During his cross-country trek to Columbus and back, Matt Cummins asked veterans to add their signatures to his tailgate.
Matt Cummins and his life-long friend Pete Hazel were outside of Bozeman, Montana, when the odometer on his 1999 Dodge Ram quad cab, long bed with a Cummins 5.9L ticked over 300,000. “That was exciting. It was a big deal that lasted for one mile,” he said.
Hitting 300,000 was just one of many highlights of that trip, which had Matt driving cross-country in June from his home in Portland, Oregon, hopefully to join in with some of the Turbo Diesel Rally activities in Columbus, Indiana, held during the Cummins’ Centennial Celebration. Why? Because this 56-year-old mechanical engineer Freightliner manager is not only a member of the Cummins High Mileage Club, he’s also the grandson of Cummins founder Clessie Cummins.
Invited to attend as part of Cummins’ 100-year anniversary celebration, Matt wasn’t satisfied to just fly in. He decided to drive there. According to him, the journey was “kind of in line with some of the things that my grandfather had done with cross-country trips to show the dependability of his engines and their fuel mileage. I definitely wanted to honor the company, but I also wanted to make the effort, trust my truck, and wind my way into Columbus and stand next to my dad and be there for him while his father was being honored”.
Prior to the journey, a Cummins marketing group applied a wrap to the truck and at Matt’s request, provided space on his tailgate to honor veterans and ask them to sign it as they were encountered along the way. It took Matt and Pete four days with stops at Cummins’ distributors in Salt Lake City, Denver and Kansas City.
Matt's truck with the No. 8 Cummins Diesel car.
While the days were long (often driving 11 to 12 hours a day), Matt said his Ram handled the roads like a champ. “There were plenty of hills. The truck worked great - never had to downshift. I set the cruise control at 60 and headed east – even with steep grades and high altitudes, it never slowed down”.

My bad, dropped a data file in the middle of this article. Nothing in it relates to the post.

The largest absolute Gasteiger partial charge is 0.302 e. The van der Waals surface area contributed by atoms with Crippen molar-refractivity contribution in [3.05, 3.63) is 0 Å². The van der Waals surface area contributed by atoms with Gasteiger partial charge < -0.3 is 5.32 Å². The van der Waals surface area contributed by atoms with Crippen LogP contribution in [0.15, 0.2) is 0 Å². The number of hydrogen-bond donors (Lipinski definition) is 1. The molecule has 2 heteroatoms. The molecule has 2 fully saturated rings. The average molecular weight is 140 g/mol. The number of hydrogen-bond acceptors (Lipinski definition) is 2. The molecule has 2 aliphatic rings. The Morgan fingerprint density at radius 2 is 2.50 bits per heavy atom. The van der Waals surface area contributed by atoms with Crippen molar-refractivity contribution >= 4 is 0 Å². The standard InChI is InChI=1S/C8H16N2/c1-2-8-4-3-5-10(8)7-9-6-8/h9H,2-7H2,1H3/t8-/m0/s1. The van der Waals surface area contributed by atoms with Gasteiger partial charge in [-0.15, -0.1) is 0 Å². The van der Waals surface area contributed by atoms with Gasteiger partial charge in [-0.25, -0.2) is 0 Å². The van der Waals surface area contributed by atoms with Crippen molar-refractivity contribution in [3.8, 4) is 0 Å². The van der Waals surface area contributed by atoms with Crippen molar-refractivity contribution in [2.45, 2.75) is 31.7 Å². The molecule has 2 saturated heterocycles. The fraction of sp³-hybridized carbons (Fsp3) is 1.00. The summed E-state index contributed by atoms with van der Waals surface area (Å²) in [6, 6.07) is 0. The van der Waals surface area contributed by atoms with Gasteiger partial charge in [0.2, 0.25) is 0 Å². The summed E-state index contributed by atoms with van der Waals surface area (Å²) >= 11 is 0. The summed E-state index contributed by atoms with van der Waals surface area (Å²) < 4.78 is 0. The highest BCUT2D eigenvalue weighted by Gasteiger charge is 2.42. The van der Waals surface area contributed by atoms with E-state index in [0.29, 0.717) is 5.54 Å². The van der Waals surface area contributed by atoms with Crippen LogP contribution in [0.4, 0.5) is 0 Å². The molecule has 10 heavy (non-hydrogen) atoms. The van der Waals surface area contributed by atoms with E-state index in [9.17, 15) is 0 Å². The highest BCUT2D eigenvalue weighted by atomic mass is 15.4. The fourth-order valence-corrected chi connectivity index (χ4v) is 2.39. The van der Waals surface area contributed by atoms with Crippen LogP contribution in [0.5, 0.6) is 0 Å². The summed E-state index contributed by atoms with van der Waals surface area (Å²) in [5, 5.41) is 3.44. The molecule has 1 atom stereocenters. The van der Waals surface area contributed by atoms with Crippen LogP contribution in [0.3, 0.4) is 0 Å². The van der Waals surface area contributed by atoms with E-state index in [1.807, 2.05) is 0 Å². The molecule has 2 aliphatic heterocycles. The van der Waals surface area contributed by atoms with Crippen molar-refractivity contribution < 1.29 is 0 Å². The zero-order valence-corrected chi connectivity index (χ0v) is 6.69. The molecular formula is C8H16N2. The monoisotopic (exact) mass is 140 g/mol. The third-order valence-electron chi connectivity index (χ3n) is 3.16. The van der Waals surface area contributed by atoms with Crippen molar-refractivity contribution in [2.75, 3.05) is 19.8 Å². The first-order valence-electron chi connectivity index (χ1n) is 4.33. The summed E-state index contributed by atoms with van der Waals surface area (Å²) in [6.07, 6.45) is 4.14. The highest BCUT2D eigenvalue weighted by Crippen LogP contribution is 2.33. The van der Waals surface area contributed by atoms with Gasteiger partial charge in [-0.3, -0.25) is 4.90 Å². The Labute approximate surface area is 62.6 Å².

Unlike Matt, his parents, wife, two of his children, two sisters and a cousin flew in for the 100-year anniversary festivities, where he and his father presented a gift to the company: It was the coat that had been worn by Freddie Agabashian, the driver of the 1952 No. 28 Cummins Indy 500 car that set a qualifying one-lap record at 139.104 mph that year. Following the race, the driver had given the coat to his grandfather.
Matt’s daughter Alex, wears Freddie Agabashian’s driving coat one last time. The family gave the jacket to Cummins so it can be displayed with the #28 car Agabashian drove in the 1952 Indy 500.
"My dad and I thought it was time to let the coat go so it could be displayed along with the car, reuniting the two things," he said. However, one of his daughters had asked if she could put the coat on one more time before we gave it to Cummins, and of course they agreed.
"We walked over to No. 28 where there was a Cummins photographer, and all of a sudden the people started backing away. Then, someone says, ‘Alex, why don’t you get in the car?’ So, she gets in with an enormous smile. And then - 'Put the helmet on.’ And then on goes the whole gear with her sitting in the car and taking all these pictures, and it was great. That’s on Instagram. So, my daughter’s famous."
Another high point for Matt, a weekend mechanic, was spending time at Cummins’ restoration center because they had 2 old diesel powered sedans and all the Cummins Indy race cars ( 3 were his Grandfathers). “The guys at that restoration center were just really nice people. They were so proud to show everything, giving up their evening after a full day’s work,” he said. “It was cool to be able to see it all and experience a piece of my grandfather again because we knew he had had his hands all over those cars.”
A young Matt Cummins celebrates a birthday with his grandfather and Cummins founder, Clessie Cummins. Clessie passed away when Matt was five years old.
Matt's one regret during his time in Columbus was that he didn’t get to tour the Columbus Mid-range Engine Plant. He had agreed to take part in an onboarding activity for new employees so he couldn’t tour the plant with the rest of the TDR Rally participants; however, he did get to visit the Indianapolis Motor Speedway Museum.
Matt says he’s glad he made the trip. "When I’m in Portland, nobody knows who my grandfather was. So, when you visit a Midwest town like Columbus and everyone knows his name and what he did, it’s pretty humbling - Columbus, Indiana is a special place. It was great for my dad to see his dad being honored. And my kids now have a whole new perspective of who their great-grandfather was."